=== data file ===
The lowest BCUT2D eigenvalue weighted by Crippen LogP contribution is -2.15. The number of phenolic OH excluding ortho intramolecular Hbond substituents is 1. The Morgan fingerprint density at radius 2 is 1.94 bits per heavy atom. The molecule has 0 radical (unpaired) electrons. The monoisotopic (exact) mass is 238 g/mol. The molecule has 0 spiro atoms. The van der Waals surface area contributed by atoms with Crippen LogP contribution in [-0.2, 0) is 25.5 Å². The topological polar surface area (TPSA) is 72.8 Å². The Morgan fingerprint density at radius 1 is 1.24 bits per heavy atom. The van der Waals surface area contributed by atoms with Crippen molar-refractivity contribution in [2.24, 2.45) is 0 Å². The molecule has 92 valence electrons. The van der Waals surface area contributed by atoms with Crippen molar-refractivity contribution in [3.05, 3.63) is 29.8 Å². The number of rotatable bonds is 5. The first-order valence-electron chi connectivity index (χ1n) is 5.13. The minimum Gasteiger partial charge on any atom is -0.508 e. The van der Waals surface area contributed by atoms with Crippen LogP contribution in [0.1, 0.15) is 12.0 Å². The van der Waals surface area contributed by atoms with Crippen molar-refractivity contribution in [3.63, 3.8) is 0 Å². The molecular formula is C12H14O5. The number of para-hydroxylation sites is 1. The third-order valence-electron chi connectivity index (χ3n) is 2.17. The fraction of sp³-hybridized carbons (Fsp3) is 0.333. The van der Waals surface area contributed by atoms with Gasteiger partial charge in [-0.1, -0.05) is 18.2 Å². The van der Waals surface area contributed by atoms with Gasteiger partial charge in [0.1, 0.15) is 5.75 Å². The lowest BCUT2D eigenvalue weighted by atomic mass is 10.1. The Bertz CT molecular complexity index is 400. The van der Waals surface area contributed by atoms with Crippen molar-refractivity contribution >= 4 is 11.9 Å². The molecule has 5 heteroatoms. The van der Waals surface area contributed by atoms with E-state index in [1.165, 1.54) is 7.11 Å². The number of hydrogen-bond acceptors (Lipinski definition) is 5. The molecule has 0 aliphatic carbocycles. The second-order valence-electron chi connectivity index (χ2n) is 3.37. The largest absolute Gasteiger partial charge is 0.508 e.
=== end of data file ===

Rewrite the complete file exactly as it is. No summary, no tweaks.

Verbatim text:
The lowest BCUT2D eigenvalue weighted by Crippen LogP contribution is -2.15. The number of phenolic OH excluding ortho intramolecular Hbond substituents is 1. The Morgan fingerprint density at radius 2 is 1.94 bits per heavy atom. The molecule has 0 radical (unpaired) electrons. The monoisotopic (exact) mass is 238 g/mol. The molecule has 0 spiro atoms. The van der Waals surface area contributed by atoms with Crippen LogP contribution in [-0.2, 0) is 25.5 Å². The topological polar surface area (TPSA) is 72.8 Å². The Morgan fingerprint density at radius 1 is 1.24 bits per heavy atom. The van der Waals surface area contributed by atoms with Crippen molar-refractivity contribution in [2.24, 2.45) is 0 Å². The molecule has 92 valence electrons. The van der Waals surface area contributed by atoms with Crippen molar-refractivity contribution in [3.05, 3.63) is 29.8 Å². The number of rotatable bonds is 5. The first-order valence-electron chi connectivity index (χ1n) is 5.13. The minimum Gasteiger partial charge on any atom is -0.508 e. The van der Waals surface area contributed by atoms with Crippen LogP contribution in [0.1, 0.15) is 12.0 Å². The van der Waals surface area contributed by atoms with Crippen molar-refractivity contribution in [3.63, 3.8) is 0 Å². The molecular formula is C12H14O5. The number of para-hydroxylation sites is 1. The third-order valence-electron chi connectivity index (χ3n) is 2.17. The fraction of sp³-hybridized carbons (Fsp3) is 0.333. The van der Waals surface area contributed by atoms with Gasteiger partial charge in [-0.1, -0.05) is 18.2 Å². The van der Waals surface area contributed by atoms with Gasteiger partial charge in [0.1, 0.15) is 5.75 Å². The lowest BCUT2D eigenvalue weighted by atomic mass is 10.1. The Bertz CT molecular complexity index is 400. The van der Waals surface area contributed by atoms with Crippen molar-refractivity contribution >= 4 is 11.9 Å². The molecule has 5 heteroatoms. The van der Waals surface area contributed by atoms with E-state index in [1.165, 1.54) is 7.11 Å². The number of hydrogen-bond acceptors (Lipinski definition) is 5. The molecule has 0 aliphatic carbocycles. The second-order valence-electron chi connectivity index (χ2n) is 3.37. The largest absolute Gasteiger partial charge is 0.508 e.